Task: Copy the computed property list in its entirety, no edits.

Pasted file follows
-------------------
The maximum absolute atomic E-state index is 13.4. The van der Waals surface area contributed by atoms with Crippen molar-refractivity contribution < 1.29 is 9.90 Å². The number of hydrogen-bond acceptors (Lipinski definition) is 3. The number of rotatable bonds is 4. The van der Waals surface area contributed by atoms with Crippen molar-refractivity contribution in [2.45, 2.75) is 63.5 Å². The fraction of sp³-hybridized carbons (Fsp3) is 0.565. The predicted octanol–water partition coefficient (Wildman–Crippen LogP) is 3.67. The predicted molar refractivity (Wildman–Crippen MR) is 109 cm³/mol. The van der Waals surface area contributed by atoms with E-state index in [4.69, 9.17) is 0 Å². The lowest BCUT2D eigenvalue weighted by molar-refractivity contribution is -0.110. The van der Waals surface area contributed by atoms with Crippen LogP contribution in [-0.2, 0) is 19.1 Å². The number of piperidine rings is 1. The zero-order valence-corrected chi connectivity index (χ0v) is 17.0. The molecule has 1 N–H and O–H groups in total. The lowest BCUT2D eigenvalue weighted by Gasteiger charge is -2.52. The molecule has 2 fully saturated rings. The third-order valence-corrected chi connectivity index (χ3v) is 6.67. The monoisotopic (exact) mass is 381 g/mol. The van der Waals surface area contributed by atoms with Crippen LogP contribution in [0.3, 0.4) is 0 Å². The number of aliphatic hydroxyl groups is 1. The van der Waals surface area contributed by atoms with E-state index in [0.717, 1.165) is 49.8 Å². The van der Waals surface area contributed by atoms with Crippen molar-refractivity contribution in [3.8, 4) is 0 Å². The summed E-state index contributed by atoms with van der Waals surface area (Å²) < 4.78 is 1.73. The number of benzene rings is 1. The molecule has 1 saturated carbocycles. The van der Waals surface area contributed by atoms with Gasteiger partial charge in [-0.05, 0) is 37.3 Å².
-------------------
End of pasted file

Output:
The maximum absolute atomic E-state index is 13.4. The van der Waals surface area contributed by atoms with Crippen molar-refractivity contribution < 1.29 is 9.90 Å². The number of hydrogen-bond acceptors (Lipinski definition) is 3. The number of rotatable bonds is 4. The van der Waals surface area contributed by atoms with Crippen molar-refractivity contribution in [2.45, 2.75) is 63.5 Å². The fraction of sp³-hybridized carbons (Fsp3) is 0.565. The predicted octanol–water partition coefficient (Wildman–Crippen LogP) is 3.67. The predicted molar refractivity (Wildman–Crippen MR) is 109 cm³/mol. The van der Waals surface area contributed by atoms with E-state index in [4.69, 9.17) is 0 Å². The lowest BCUT2D eigenvalue weighted by molar-refractivity contribution is -0.110. The van der Waals surface area contributed by atoms with Crippen LogP contribution in [-0.2, 0) is 19.1 Å². The number of piperidine rings is 1. The zero-order valence-corrected chi connectivity index (χ0v) is 17.0. The molecule has 1 N–H and O–H groups in total. The lowest BCUT2D eigenvalue weighted by Gasteiger charge is -2.52. The molecule has 2 fully saturated rings. The third-order valence-corrected chi connectivity index (χ3v) is 6.67. The monoisotopic (exact) mass is 381 g/mol. The van der Waals surface area contributed by atoms with Crippen LogP contribution in [0.3, 0.4) is 0 Å². The number of aliphatic hydroxyl groups is 1. The van der Waals surface area contributed by atoms with E-state index in [0.717, 1.165) is 49.8 Å². The van der Waals surface area contributed by atoms with Crippen molar-refractivity contribution in [3.8, 4) is 0 Å². The summed E-state index contributed by atoms with van der Waals surface area (Å²) < 4.78 is 1.73. The number of benzene rings is 1. The molecule has 1 saturated carbocycles. The van der Waals surface area contributed by atoms with Gasteiger partial charge in [-0.05, 0) is 37.3 Å².